There is a great hymn that proclaims, “My chains fell off, my heart was free! I rose, went forth, and followed Thee!”

Jesus died to set you free. Those who follow Him are free indeed!

 

Set Free

 By: John Kuperus, today.reframemedia

Scripture Reading — Mark 5:1-13

When he saw Jesus from a distance, he ran and fell on his knees in front of him. — Mark 5:6

Jesus met a man who was deeply conflicted, a madman. The local community had tried to restrain him with shackles and chains. But nothing had worked. Now he lived outside the community in caves where the people buried their dead. He could often be heard crying out among the hills and tombs, and he “cut himself with stones.” His situation seemed hopeless, with no one to help.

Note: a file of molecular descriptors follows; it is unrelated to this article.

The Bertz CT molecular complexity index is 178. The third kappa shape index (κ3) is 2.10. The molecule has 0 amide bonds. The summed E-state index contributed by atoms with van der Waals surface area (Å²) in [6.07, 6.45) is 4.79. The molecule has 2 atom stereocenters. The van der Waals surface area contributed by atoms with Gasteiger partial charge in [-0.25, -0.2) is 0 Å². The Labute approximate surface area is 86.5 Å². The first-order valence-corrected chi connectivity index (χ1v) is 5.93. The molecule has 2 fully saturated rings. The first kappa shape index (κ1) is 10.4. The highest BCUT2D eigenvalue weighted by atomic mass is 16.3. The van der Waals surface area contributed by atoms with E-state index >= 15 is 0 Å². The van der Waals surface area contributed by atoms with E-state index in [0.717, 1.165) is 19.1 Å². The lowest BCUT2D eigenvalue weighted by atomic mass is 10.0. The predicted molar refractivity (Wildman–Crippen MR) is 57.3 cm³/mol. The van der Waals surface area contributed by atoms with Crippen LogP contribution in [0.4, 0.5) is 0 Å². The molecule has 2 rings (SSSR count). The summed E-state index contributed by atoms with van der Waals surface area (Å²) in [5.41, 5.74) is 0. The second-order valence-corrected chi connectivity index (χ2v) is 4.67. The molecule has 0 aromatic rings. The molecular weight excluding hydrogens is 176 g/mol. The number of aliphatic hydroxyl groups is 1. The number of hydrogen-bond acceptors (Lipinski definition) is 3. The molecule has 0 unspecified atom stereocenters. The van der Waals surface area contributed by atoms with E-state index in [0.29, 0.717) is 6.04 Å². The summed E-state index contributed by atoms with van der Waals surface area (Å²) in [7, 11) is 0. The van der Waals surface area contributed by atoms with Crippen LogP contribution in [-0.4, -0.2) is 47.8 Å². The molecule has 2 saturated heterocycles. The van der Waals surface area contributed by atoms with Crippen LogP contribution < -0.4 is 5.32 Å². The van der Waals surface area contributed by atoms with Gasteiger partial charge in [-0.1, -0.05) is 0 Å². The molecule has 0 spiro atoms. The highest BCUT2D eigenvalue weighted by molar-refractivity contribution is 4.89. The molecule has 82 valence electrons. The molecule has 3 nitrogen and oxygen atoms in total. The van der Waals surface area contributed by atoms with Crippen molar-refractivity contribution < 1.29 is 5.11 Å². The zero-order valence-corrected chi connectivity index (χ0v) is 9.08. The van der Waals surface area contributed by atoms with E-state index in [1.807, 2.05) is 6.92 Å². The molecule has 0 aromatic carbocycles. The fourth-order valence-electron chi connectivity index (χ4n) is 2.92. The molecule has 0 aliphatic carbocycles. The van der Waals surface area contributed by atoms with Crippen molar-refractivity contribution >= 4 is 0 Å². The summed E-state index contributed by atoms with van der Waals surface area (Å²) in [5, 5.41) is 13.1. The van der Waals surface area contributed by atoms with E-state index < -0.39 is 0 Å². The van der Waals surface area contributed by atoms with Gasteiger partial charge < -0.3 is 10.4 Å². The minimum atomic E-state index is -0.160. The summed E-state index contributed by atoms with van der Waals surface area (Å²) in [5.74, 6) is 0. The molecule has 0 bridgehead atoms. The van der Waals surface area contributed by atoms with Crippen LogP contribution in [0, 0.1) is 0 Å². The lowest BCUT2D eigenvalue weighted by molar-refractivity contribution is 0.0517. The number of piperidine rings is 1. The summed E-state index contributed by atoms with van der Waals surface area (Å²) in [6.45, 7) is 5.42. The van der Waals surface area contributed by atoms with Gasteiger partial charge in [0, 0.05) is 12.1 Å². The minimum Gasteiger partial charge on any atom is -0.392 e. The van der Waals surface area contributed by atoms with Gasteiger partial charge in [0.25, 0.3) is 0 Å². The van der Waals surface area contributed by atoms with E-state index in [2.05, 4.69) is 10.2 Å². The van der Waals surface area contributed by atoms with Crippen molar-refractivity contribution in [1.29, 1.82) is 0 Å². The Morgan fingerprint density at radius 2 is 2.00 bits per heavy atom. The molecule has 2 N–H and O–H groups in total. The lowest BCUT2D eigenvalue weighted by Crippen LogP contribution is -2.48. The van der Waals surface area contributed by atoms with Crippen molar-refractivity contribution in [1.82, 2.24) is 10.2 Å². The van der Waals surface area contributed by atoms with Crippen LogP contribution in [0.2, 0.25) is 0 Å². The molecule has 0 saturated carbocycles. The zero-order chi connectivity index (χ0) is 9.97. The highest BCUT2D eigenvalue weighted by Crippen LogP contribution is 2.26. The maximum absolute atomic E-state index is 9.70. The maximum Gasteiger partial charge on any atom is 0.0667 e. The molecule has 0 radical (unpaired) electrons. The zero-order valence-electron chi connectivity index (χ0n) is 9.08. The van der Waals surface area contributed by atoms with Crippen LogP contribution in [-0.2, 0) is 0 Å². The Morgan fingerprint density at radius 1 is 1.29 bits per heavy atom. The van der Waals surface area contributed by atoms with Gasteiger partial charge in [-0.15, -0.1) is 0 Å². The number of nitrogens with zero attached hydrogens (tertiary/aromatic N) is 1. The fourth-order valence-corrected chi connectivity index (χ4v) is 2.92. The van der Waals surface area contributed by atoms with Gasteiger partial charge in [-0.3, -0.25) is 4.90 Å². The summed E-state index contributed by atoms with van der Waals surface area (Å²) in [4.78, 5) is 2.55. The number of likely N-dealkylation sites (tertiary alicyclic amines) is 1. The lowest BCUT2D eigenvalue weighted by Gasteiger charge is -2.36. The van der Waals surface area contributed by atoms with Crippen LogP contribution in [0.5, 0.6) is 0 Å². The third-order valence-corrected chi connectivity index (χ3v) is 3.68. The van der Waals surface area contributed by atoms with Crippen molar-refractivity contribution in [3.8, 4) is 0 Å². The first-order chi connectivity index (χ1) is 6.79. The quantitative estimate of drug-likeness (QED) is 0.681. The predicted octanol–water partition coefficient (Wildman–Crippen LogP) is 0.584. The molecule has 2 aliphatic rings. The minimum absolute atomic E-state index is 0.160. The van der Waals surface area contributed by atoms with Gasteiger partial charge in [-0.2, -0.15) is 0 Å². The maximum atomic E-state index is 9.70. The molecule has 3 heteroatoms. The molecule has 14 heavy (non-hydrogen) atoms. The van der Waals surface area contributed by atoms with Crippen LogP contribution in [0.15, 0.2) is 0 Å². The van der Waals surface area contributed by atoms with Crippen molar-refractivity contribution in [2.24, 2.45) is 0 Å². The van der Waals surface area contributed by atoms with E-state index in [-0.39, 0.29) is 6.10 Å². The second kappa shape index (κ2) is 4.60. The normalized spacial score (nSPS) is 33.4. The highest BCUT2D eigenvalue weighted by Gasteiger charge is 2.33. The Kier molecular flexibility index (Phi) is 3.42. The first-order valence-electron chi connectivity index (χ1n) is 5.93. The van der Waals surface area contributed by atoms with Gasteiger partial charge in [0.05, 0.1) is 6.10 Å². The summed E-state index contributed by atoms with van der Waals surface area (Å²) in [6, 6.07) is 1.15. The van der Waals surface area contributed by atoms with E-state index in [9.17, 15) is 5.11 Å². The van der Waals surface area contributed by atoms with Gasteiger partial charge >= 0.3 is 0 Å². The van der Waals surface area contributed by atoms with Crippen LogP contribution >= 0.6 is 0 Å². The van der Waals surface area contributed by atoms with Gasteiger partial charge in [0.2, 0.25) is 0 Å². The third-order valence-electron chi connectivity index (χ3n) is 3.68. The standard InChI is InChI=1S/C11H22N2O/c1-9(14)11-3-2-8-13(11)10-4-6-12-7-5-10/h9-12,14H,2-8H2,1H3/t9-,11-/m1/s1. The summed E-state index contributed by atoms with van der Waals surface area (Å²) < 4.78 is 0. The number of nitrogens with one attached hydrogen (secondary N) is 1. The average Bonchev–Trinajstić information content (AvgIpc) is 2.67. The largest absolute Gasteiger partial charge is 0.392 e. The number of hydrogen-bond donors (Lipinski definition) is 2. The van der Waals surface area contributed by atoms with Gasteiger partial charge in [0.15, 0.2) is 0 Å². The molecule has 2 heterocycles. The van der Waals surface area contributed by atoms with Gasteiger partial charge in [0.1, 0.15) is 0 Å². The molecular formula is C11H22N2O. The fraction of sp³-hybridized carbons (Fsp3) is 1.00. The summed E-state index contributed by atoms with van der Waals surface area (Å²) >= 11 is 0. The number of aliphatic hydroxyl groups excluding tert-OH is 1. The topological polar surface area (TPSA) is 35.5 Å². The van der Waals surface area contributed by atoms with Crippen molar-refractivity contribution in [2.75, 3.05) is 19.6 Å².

Can you relate to this man? Have you had dreams and aspirations that have been dashed? Is your internal pain so great that you have thought about harming yourself? Has your community tried to help, only to restrain you in some way?

Jesus came to help this man, and we can see that even a Gentile madman mattered to him. The message is clear. In the midst of our madness, Jesus cares about us and is willing to bring healing. We all matter to Jesus! Everyone does!

This man, who was teeming with demons, saw Jesus coming. “He ran and fell on his knees in front of him.” Shame, defilement, guilt, and uncleanness are not able to keep anyone from Jesus.

Jesus helped him, saying, “Come out of this man, you impure spirit!” And the man was freed, restored to his right mind. Has Jesus freed you from the madness of overpowering sin? Run to him today!

 

Called to Freedom

FEBRUARY 8, 2018